The Deep by Alma Katsu
Gothic on a boat? Well technically it’s Gothic on two boats with a whole lot of saltwater-ghost goodness in between. This book was so beautiful. If you’re looking for a tense, fast-paced read, The Deep is not the one you want. It’s excellence lies in it’s slow-building storytelling and creeping, dread-filled tone. What begins on the Titanic with a forbidden attachment and inevitable tragedy, finds its resolution on the equally ill-fated Britannic. Annie, on of the survivors of the Titanic, has brought her demons with her to her stint as a nurse on board the luxury liner turned hospital ship, the Britannic. The past has a way of clinging that even the sea can’t wash away, and when she comes across an unconscious soldier who she recognizes as young man who she believes could not have survived the disaster of the Titanic, Annie is forced to confront her past and question the very memories that haunt her.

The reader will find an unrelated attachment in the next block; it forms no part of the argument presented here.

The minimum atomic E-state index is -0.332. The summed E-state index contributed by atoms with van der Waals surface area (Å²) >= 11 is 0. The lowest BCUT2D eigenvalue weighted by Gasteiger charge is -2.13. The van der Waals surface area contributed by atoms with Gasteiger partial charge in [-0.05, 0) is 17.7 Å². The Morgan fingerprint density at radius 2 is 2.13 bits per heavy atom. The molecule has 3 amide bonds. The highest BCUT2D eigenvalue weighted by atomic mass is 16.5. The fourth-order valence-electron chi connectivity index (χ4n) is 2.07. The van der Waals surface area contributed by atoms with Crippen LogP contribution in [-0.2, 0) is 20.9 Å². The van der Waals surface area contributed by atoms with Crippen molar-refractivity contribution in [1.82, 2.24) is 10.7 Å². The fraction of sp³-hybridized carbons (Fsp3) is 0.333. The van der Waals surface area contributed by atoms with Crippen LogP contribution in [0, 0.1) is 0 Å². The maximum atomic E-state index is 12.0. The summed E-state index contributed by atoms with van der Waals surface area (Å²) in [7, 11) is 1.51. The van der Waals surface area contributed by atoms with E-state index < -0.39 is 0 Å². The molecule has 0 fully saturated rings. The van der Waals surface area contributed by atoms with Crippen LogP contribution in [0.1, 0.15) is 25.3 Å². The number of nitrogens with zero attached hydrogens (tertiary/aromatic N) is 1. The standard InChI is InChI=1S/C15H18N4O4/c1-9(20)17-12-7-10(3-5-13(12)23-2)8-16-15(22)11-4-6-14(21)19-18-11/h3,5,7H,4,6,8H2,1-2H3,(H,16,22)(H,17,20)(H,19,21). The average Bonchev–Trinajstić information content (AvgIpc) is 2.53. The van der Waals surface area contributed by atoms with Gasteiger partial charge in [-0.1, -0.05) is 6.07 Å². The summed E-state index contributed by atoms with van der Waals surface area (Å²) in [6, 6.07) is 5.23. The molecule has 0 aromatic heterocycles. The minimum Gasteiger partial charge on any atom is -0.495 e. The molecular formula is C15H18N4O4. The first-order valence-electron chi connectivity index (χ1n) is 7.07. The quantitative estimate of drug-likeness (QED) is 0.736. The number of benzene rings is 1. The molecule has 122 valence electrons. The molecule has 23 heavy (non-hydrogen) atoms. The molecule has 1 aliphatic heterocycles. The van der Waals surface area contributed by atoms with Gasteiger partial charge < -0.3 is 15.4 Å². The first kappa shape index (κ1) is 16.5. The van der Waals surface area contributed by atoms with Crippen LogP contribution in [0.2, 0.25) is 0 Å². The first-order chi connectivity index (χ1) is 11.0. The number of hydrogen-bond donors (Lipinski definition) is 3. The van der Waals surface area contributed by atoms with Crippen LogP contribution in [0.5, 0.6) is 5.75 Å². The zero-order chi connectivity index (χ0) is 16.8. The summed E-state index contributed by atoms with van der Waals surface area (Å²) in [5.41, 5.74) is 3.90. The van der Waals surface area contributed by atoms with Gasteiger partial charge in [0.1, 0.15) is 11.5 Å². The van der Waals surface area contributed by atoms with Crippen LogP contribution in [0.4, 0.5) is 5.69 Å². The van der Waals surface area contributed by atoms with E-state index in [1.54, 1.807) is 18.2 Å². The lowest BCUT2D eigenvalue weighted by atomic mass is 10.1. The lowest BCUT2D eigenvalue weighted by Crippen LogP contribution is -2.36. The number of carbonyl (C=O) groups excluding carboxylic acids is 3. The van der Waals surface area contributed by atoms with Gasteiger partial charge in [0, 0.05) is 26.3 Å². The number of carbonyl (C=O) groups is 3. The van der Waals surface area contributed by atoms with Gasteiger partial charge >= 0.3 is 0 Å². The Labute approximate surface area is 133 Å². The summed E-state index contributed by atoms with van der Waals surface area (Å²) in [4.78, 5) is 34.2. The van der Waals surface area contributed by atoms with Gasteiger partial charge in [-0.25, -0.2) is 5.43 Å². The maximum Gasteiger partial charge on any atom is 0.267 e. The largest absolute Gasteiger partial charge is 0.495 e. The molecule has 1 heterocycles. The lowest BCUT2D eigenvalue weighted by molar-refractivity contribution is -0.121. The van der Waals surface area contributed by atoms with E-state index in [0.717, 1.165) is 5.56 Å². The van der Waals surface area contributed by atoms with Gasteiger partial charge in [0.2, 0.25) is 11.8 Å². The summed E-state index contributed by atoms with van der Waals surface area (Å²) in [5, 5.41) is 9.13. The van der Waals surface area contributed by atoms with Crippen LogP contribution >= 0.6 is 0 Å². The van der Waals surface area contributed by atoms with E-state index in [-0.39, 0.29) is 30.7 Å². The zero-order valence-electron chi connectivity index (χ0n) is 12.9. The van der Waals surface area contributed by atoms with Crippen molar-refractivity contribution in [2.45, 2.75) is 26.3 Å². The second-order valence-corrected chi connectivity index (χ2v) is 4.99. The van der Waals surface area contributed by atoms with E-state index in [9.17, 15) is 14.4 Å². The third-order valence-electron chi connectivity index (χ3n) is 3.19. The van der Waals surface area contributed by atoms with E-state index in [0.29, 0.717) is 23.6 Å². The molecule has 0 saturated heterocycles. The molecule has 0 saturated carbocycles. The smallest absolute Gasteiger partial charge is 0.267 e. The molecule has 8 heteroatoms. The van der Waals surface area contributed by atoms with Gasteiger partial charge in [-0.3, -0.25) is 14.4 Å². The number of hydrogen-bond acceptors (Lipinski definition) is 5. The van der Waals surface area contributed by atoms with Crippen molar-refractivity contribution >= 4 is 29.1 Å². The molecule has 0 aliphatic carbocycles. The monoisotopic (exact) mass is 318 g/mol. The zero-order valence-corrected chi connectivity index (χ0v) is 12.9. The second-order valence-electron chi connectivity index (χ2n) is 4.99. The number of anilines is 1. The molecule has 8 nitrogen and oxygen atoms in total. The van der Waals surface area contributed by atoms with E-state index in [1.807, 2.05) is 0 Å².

Fresh From the Skeleton’s Mouth
First up! The Horror Writers Association’s second Females of Fright panel has been scheduled for Friday, February 26th! Featuring authors V. Castro (Hairspray and Switchblades), Larissa Glasser (F4), Alma Katsu, Nicole Givens Kurtz (whose short fiction has been included in a number of fantastic anthologies such as Sycorax’s Daughters), Cynthia Pelayo (Children of Chicago), Sarah Read (Out of Water), and Danielle Trussoni!
Apex Publications is holding a Women in Horror Month Sale! 30% off all horror titles written by women, print and digital, so say goodbye to your book budget!
As always, you can catch me on twitter at @JtheBookworm, where I try to keep up on all that’s new and frightening.